The Remains of Hundreds of Butchered Soldiers from a Brutal Medieval Battle

Strange Remains

Skull from the mass graves associated with the Battle of Visby.  Image Credit: Xenophon on Wikipedia Skull from the mass graves associated with the Battle of Visby. Image Credit: Xenophon on Wikipedia

In 1361 the Danish king Valdemar IV invaded the island of Gotland, Sweden because it had a diverse population that included Danes, had wealthy inhabitants, and was strategically located in the Baltic Sea. A legion of Swedish peasants tried to stop the Danish army near the city of Visby, but the inexperienced Swedish soldiers were no match for the Danes and many of them were slaughtered. After the Gotlanders surrendered, the island became a part of the Danish kingdom for a short period of time until the Swedish crown reclaimed it in the early 15th century.

After the Battle of Visby, the fallen Gotland soldiers were buried in three mass graves near the city walls. In 1905 Dr. Oscar Wennersten exhumed a grave with 300 bodies, and between 1909 and 1928 archaeologists Bengt…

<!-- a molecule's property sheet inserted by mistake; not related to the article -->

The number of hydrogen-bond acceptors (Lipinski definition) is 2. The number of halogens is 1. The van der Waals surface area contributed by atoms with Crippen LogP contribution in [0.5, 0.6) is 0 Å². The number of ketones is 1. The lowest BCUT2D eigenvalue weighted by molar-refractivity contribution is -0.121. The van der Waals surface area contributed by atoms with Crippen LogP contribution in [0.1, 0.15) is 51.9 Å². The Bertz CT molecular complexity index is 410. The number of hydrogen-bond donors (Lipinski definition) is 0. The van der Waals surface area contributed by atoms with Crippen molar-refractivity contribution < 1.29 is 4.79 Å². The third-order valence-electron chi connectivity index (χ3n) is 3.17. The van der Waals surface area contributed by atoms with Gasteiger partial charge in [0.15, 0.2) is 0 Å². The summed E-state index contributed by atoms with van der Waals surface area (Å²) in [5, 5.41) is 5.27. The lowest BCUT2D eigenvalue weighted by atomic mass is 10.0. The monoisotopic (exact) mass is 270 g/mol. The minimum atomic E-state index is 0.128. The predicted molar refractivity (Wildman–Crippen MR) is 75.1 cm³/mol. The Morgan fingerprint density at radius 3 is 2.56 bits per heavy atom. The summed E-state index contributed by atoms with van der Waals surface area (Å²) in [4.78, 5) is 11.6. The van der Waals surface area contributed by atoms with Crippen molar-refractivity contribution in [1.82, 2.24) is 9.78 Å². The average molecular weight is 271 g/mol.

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About Jack

BRIEF BIO: Jack Gunter is a writer of fiction, non-fiction, poetry, and songs. He is the co-owner of Open Door Communications, a copywriter, an inventor, and a former broker and private investigator. He is a naturalist and an amateur scientist and cryptologist. He likes to compose music and to design and play games and puzzles of all types. He homeschooled his children. He lives in the Upstate of South Carolina with his beautiful wife, talented two daughters, his old friend and Great Dane Sam, and his three Viking Cats.

Posted on November 24, 2014, in Uncategorized. Bookmark the permalink. Leave a comment.

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